Piqui’s Law helps educate judges to ensure that they’re studying domestic violence cases, and child custody cases and understand the signs and patterns of abuse, and how to read them. “It’s about just giving them the tools to make sure that they’re making better decisions.”
One of Rubio’s first bills was to support children victimized by intergenerational trauma. Children experiencing violence in the home may not have anyone to call, she said. So the domestic violence hotline number was added to the back of ID cards of children from seventh grade to higher education.
Rubio also passed SB 1141 which changed the definition of domestic violence to include coercive control. This refers to situations when an abuser withholds basic necessities like food, shelter, or finances needed to survive; controls the victim’s communications by taking away a phone or reading text messages; isolates the victim from friends, relatives, or other support; and many other behaviors that cause severe emotional distress.
Who are the survivors?
“It could happen to anyone. It doesn’t matter who you are,” said Rubio. The misconception is to think that domestic violence happens only to women. But it happens to men as well. People who have an education and higher degrees also fall victim to domestic violence. What’s more important, said Rubio, is to change the narrative from ‘why didn’t a victim leave,’ to ensure they have the support system to be able to walk away in a safe manner.
Often, victims don’t know help is available. For example, perpetrators sometimes threaten to deprive immigrant women of their immigration status. Even though UVisas are in place to offer immigrant women protection, they are unaware of or uninformed about resources.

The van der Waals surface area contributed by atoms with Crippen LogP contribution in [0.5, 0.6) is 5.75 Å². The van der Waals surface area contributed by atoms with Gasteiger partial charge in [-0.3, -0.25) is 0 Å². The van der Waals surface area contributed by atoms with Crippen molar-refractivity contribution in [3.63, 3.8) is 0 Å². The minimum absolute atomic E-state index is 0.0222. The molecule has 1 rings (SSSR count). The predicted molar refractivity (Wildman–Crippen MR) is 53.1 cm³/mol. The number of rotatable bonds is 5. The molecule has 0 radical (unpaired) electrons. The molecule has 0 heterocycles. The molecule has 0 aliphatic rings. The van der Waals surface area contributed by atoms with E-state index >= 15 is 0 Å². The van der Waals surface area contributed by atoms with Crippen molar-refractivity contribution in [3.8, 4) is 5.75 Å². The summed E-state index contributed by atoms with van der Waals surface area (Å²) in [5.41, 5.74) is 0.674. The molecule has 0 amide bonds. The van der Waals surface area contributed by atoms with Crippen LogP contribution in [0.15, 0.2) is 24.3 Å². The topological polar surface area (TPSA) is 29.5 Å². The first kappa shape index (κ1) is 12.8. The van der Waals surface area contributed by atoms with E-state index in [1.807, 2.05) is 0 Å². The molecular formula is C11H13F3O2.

Family Court is the Wild West
Tina Swithin is dedicated to raising awareness about the crisis in the family court system. She is a survivor of both domestic violence and post-separation abuse. Swithin could not afford an attorney and fled from a shelter fearing for her life. Her abuser was not held accountable for violating the terms of a restraining order. “There was a long period of time that I slept with a hammer under my pillow because I was afraid for my life,” she said.
Swithin believes that the courts have lost sight of their primary focus, which should be in the best interest of the child, and instead, are too focused on parental rights. Children are suffering unnecessarily she believes, due to the lack of education on the front lines—and behind the judicial bench. Her children became vulnerable under the family court system.
“Minors counsel failed my daughters repeatedly,” said Swithin. A custody evaluation during the first year prioritized her ex-husband’s parental rights over her daughter’s safety. As a survivor, she learned that she could not depend on law enforcement or the family court system to protect her.
Swithin created the High Conflict Divorce Coach Certification Program and founded “Family Court Awareness Month” in 2020, to help other survivors understand Family Court and the importance of strategy in the system.
“The family court system has become the abuser’s playground,” observed Swithin. “This is a system that lacks basic training on domestic violence. And this should outrage everyone. It is a social justice crisis that belongs to all of us.”
“Family Court is the Wild Wild West,” she added. “You can place the same case in front of five different professionals or five different judges, and you will have five different outcomes. This has to change. There is no regulation, no consistency, no oversight, no accountability. But these are children’s lives and these children are the future.”
For advocates like Anita Bhatia and Tina Swithin, healing from the trauma of violence comes from education. Not only do families need to better understand healthy relationships, but survivors need to know what resources they can access and how. More importantly, the judicial system needs basic training on recognizing red flags about domestic violence.